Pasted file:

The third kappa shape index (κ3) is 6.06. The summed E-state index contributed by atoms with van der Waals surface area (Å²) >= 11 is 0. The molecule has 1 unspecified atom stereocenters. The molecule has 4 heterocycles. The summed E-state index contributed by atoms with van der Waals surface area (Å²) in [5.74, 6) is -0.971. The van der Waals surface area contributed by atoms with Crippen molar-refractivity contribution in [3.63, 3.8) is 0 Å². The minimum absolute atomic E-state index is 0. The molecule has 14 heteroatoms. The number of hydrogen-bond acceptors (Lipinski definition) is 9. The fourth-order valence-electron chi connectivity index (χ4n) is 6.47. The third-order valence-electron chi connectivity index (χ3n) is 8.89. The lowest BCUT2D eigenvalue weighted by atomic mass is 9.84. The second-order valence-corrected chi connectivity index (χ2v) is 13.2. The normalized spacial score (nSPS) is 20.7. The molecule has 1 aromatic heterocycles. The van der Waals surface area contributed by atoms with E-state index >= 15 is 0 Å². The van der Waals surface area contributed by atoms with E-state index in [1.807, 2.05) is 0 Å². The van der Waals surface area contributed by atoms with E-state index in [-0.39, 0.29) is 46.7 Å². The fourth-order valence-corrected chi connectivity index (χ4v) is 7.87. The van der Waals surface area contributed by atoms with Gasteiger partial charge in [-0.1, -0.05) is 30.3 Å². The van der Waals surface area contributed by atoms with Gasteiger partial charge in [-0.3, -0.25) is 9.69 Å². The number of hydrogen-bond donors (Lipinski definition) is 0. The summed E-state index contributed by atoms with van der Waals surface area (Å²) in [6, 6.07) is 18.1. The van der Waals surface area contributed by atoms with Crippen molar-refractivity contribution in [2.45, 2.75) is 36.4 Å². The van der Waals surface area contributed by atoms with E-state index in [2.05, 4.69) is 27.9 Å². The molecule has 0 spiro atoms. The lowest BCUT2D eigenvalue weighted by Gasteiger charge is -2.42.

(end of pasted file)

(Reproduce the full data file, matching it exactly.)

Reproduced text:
The third kappa shape index (κ3) is 6.06. The summed E-state index contributed by atoms with van der Waals surface area (Å²) >= 11 is 0. The molecule has 1 unspecified atom stereocenters. The molecule has 4 heterocycles. The summed E-state index contributed by atoms with van der Waals surface area (Å²) in [5.74, 6) is -0.971. The van der Waals surface area contributed by atoms with Crippen molar-refractivity contribution in [3.63, 3.8) is 0 Å². The minimum absolute atomic E-state index is 0. The molecule has 14 heteroatoms. The number of hydrogen-bond acceptors (Lipinski definition) is 9. The fourth-order valence-electron chi connectivity index (χ4n) is 6.47. The third-order valence-electron chi connectivity index (χ3n) is 8.89. The lowest BCUT2D eigenvalue weighted by atomic mass is 9.84. The second-order valence-corrected chi connectivity index (χ2v) is 13.2. The normalized spacial score (nSPS) is 20.7. The molecule has 1 aromatic heterocycles. The van der Waals surface area contributed by atoms with E-state index >= 15 is 0 Å². The van der Waals surface area contributed by atoms with E-state index in [1.807, 2.05) is 0 Å². The van der Waals surface area contributed by atoms with E-state index in [-0.39, 0.29) is 46.7 Å². The fourth-order valence-corrected chi connectivity index (χ4v) is 7.87. The van der Waals surface area contributed by atoms with Gasteiger partial charge in [-0.1, -0.05) is 30.3 Å². The van der Waals surface area contributed by atoms with Gasteiger partial charge in [-0.3, -0.25) is 9.69 Å². The number of hydrogen-bond donors (Lipinski definition) is 0. The summed E-state index contributed by atoms with van der Waals surface area (Å²) in [6, 6.07) is 18.1. The van der Waals surface area contributed by atoms with Crippen molar-refractivity contribution in [2.45, 2.75) is 36.4 Å². The van der Waals surface area contributed by atoms with E-state index in [2.05, 4.69) is 27.9 Å². The molecule has 0 spiro atoms. The lowest BCUT2D eigenvalue weighted by Gasteiger charge is -2.42.